Letters: Thoughts on entrepreneurs, politics

Skills, resources both matter

Re: The Detroit News’s Jan. 31 editorial “Skills Gap Still Too Wide”: The commentary was right to call attention to both sides of the region’s economic coin: the ongoing recovery, particularly in areas downtown, and the skills gap that contributes to continued, high unemployment for residents across neighborhoods. Indeed, more and better job training, vocational programs and community college opportunities are key to an inclusive, strong economy.

Equally important as closing the skills gap, though, is our support of local entrepreneurs — of all backgrounds, regardless of education level. While some Detroiters may lack technical, on-the-job skills, we have no shortage of aspiring business owners, cutting-edge ideas and entrepreneurial spirit. As a community, we must do a better job tapping into and unleashing this potential. What many residents need in addition to an educational certificate, is a low-interest loan, business planning help, or real estate assistance to get their enterprise off the ground.

This has been a core focus of the New Economy Initiative’s work in the region. Through connecting entrepreneurs with more than 50 support organizations, funding, technical assistance and other resources, we are seeing the emergence of an ecosystem of support for small businesses in Detroit — from young deli owners to the 40-year-old barbershop. The results speak for themselves: NEI’s investments have helped support over 4,000 new and existing enterprises, including 1,600 newly formed companies, accounting for 17,000 — and counting — jobs in the region. Of the new businesses, 39 percent are minority owned — notable in a nation where only 21 percent of companies, on average, are minority-owned.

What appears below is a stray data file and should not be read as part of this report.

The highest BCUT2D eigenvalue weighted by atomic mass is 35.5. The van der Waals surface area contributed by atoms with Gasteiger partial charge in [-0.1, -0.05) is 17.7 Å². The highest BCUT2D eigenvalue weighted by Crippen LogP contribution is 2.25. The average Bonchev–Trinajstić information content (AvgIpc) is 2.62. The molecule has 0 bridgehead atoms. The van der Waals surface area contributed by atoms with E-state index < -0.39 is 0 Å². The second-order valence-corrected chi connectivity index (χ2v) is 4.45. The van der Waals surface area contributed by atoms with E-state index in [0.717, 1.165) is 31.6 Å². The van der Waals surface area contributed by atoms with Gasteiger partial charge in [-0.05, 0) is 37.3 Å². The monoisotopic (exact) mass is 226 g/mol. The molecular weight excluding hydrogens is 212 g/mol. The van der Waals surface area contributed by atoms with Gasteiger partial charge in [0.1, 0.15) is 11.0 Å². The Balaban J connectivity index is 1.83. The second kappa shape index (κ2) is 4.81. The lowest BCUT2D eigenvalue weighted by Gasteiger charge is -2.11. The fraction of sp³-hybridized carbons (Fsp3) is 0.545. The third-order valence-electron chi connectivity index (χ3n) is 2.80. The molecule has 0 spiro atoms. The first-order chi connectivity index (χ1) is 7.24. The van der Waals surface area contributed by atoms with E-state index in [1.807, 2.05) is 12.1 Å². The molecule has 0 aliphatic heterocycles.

Much more work remains to strengthen and diversify our economy, ensuring it works for all area residents. But in our efforts to close the skills gap, we cannot overlook one of our greatest assets: our own entrepreneurs.

Pam Lewis, New Economy Initiative

Opposed to new election law

Re: The Jan. 30 letter to the editor in The Detroit News: “Furor on election law misplaced”: Terri Reid of the Michigan Freedom Fund supports what’s been referred to as a gag order on public officials.

The recently enacted election law says no publicly supported mailings or television ads within 60 days of an election.

I don’t usually think about how I’m going to vote until a few weeks before an election. I look at the mailings and listen to ads to help make my decision. If the only ads will be from someone rich enough to pay for ads (like the Koch brothers), then I will get only biased information that will be against any change for the better in our community.

Pat Kolar, Redford